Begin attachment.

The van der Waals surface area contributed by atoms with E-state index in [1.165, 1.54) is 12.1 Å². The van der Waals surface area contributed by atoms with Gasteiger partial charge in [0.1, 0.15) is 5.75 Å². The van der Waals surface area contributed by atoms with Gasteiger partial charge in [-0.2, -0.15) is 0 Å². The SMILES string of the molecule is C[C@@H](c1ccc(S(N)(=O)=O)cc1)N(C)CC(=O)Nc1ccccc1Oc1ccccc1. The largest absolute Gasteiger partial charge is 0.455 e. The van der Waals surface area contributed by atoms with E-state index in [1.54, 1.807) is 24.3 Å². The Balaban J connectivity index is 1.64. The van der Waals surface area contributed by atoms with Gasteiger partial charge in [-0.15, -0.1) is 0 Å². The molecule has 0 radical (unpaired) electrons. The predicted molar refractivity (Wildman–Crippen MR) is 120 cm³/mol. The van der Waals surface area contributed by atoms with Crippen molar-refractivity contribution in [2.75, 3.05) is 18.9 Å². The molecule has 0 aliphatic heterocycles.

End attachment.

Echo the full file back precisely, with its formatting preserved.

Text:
The van der Waals surface area contributed by atoms with E-state index in [1.165, 1.54) is 12.1 Å². The van der Waals surface area contributed by atoms with Gasteiger partial charge in [0.1, 0.15) is 5.75 Å². The van der Waals surface area contributed by atoms with Gasteiger partial charge in [-0.2, -0.15) is 0 Å². The SMILES string of the molecule is C[C@@H](c1ccc(S(N)(=O)=O)cc1)N(C)CC(=O)Nc1ccccc1Oc1ccccc1. The largest absolute Gasteiger partial charge is 0.455 e. The van der Waals surface area contributed by atoms with E-state index in [1.54, 1.807) is 24.3 Å². The Balaban J connectivity index is 1.64. The van der Waals surface area contributed by atoms with Gasteiger partial charge in [-0.15, -0.1) is 0 Å². The molecule has 0 radical (unpaired) electrons. The predicted molar refractivity (Wildman–Crippen MR) is 120 cm³/mol. The van der Waals surface area contributed by atoms with Crippen molar-refractivity contribution in [2.75, 3.05) is 18.9 Å². The molecule has 0 aliphatic heterocycles.